Government to consult on punishments for breaking online air fare rules

Out-Law News | 11 Jan 2010 | 2:59 pm | 2 min. read

The Government will consult within weeks on new penalties for airlines that employ hidden charges to mislead consumers. The action will close a loophole by which airlines can avoid penalties for breaking the law.

OUT-LAW.COM can reveal that the Department of Transport will begin a consultation within weeks on the penalties companies will suffer if they flout the European Union's Air Services Regulations.

While the Regulations have carried the force of law since 2008 there is no penalty for breaking them. A Department of Transport spokesman said that this would soon be rectified.

"We will consult on sanctions shortly, within the next couple of months," he said.

The Regulations demand that airlines be upfront about their pricing and refrain from 'drip pricing' charges into quotations late on in an online booking process.

"The final price to be paid shall at all times be indicated and shall include the applicable air fare or air rate as well as all applicable taxes, and charges, surcharges and fees which are unavoidable and foreseeable at the time of publication," it says.

"Optional price supplements shall be communicated in a clear, transparent and unambiguous way at the start of any booking process and their acceptance by the customer shall be on an ‘opt-in’ basis," it says.

In 2008 Ryanair changed its practices to comply with the Regulations by stopping its practice of automatically including travel insurance with flight bookings. However, customers need to opt out if they do not wish to check in luggage. The site adds £15 to the cost of a one-way flight for checking in one piece of luggage, unless the customer opts out. EasyJet still automatically includes insurance, forcing users to opt out or pay the levy. It also adds £18 for checking in luggage, unless the customer opts out.

The Department of Transport spokesman said that the delay in implementing sanctions was due to the Government's desire to create a more flexible system of penalties for those found to be breaking the Regulations.

"This was because we wanted to implement a slightly more sophisticated system than just relying on criminal penalties," he said.

Ryanair came under attack from consumer protection boss John Fingleton last week over some of its online pricing practices.

Fingleton, chief executive of the Office of Fair Trading (OFT), labelled as 'puerile' Ryanair's £5 booking fee charges for all payment methods except one. The airline retaliated by launching a series of 'Fingleton fares'.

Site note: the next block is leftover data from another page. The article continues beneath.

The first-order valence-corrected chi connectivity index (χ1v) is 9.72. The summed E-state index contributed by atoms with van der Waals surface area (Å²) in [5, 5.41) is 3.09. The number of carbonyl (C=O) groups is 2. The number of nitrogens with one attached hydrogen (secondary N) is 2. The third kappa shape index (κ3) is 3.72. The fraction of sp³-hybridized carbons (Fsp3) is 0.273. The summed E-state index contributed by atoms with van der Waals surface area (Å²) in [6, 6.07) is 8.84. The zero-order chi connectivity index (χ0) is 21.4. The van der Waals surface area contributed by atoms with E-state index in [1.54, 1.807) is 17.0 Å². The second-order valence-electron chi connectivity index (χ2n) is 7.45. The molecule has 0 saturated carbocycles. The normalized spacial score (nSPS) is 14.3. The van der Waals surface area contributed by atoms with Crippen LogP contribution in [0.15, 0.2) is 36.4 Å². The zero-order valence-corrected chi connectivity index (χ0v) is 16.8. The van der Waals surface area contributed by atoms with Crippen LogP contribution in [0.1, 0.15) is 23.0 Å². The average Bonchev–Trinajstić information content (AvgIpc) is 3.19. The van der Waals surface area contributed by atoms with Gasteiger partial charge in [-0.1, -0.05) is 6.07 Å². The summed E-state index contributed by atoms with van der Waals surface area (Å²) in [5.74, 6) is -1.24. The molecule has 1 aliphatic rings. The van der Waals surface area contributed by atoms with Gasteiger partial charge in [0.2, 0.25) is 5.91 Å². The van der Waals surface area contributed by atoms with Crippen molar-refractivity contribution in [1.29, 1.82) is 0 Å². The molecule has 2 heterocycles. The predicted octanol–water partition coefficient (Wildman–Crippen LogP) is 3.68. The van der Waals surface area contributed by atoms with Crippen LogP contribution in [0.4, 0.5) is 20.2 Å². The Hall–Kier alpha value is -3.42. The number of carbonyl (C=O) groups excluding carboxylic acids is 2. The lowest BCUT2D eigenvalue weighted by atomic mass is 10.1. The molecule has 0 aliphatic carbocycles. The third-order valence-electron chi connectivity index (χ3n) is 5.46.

The OFT is investigating online 'drip pricing' strategies, by which companies add cost at each stage of the booking process so that final prices paid by consumers are much higher than initial advertised prices.

In an interview with The Independent newspaper, Fingleton said that Ryanair's insistence on charging fees for using any card except a pre-paid MasterCard, as "puerile, almost childish" behaviour.

"We've certainly tackled a lot of those issues with airline pricing, by having the prices up-front," he said. But Ryanair has retained that charge.

Last summer the OFT announced that it would conduct a wide-ranging investigation into the pricing strategies used by airlines and other e-commerce sales sites. It said it would conduct a study into misleading advertising and pricing to use as the basis of future action.

"The study will look at the current consumer law surrounding advertising and pricing," said an OFT statement in July. "It will evaluate which advertising and pricing practices are most detrimental to consumers, taking into account the growth of the use of the internet for online shopping, information provision and advertising."

The OFT has previously gained agreement from Ryanair on pricing and advertising issues. Last year the airline said that it would provide clear information about its pricing structures and has said that it will give more prominence to additional costs, such as those for checked in baggage, in communications with customers.

Ryanair had been referred to the OFT by the Advertising Standards Aurhtority (ASA) after it had breached the ASA's Code a number of times.

Fingleton's comments drew a barbed response from Ryanair. It launched one million £4 'Fingleton's fares' in defiance of his comments.